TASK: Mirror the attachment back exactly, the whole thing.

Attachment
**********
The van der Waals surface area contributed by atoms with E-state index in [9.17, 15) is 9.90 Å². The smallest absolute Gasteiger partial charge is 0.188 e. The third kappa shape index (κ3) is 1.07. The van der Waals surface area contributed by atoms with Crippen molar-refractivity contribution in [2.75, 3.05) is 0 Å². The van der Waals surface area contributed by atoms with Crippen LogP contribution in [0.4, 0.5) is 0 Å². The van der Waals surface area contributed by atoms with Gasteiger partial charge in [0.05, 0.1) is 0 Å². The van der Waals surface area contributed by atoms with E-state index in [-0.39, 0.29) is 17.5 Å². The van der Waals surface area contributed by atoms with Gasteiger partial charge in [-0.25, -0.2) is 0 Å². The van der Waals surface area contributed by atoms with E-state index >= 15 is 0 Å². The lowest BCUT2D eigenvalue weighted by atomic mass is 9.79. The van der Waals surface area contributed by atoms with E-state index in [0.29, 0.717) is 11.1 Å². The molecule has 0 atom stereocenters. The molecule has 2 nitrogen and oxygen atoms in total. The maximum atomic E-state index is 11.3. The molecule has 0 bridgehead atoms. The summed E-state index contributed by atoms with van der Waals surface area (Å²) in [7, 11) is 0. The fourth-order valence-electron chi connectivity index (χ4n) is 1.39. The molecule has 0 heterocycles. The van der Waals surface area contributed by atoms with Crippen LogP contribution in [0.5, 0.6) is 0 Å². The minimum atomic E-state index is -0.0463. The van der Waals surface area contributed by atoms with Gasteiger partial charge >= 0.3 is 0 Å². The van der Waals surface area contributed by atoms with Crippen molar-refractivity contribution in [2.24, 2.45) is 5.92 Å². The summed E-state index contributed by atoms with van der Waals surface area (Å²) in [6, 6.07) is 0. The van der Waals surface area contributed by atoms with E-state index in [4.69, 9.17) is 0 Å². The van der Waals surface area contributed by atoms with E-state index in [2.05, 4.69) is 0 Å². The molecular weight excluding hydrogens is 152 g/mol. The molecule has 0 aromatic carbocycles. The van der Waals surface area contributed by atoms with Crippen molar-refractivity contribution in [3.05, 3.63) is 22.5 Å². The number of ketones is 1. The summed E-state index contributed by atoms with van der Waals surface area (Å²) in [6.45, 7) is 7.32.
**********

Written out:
The van der Waals surface area contributed by atoms with E-state index in [9.17, 15) is 9.90 Å². The smallest absolute Gasteiger partial charge is 0.188 e. The third kappa shape index (κ3) is 1.07. The van der Waals surface area contributed by atoms with Crippen molar-refractivity contribution in [2.75, 3.05) is 0 Å². The van der Waals surface area contributed by atoms with Crippen LogP contribution in [0.4, 0.5) is 0 Å². The van der Waals surface area contributed by atoms with Gasteiger partial charge in [0.05, 0.1) is 0 Å². The van der Waals surface area contributed by atoms with E-state index in [-0.39, 0.29) is 17.5 Å². The van der Waals surface area contributed by atoms with Gasteiger partial charge in [-0.25, -0.2) is 0 Å². The van der Waals surface area contributed by atoms with E-state index >= 15 is 0 Å². The lowest BCUT2D eigenvalue weighted by atomic mass is 9.79. The van der Waals surface area contributed by atoms with E-state index in [0.29, 0.717) is 11.1 Å². The molecule has 0 atom stereocenters. The molecule has 2 nitrogen and oxygen atoms in total. The maximum atomic E-state index is 11.3. The molecule has 0 bridgehead atoms. The summed E-state index contributed by atoms with van der Waals surface area (Å²) in [7, 11) is 0. The fourth-order valence-electron chi connectivity index (χ4n) is 1.39. The molecule has 0 heterocycles. The van der Waals surface area contributed by atoms with Crippen LogP contribution in [0.5, 0.6) is 0 Å². The minimum atomic E-state index is -0.0463. The van der Waals surface area contributed by atoms with Gasteiger partial charge >= 0.3 is 0 Å². The van der Waals surface area contributed by atoms with Crippen molar-refractivity contribution in [2.24, 2.45) is 5.92 Å². The summed E-state index contributed by atoms with van der Waals surface area (Å²) in [6, 6.07) is 0. The van der Waals surface area contributed by atoms with E-state index in [4.69, 9.17) is 0 Å². The van der Waals surface area contributed by atoms with E-state index in [2.05, 4.69) is 0 Å². The molecular weight excluding hydrogens is 152 g/mol. The molecule has 0 aromatic carbocycles. The van der Waals surface area contributed by atoms with Crippen molar-refractivity contribution in [3.05, 3.63) is 22.5 Å². The number of ketones is 1. The summed E-state index contributed by atoms with van der Waals surface area (Å²) in [6.45, 7) is 7.32.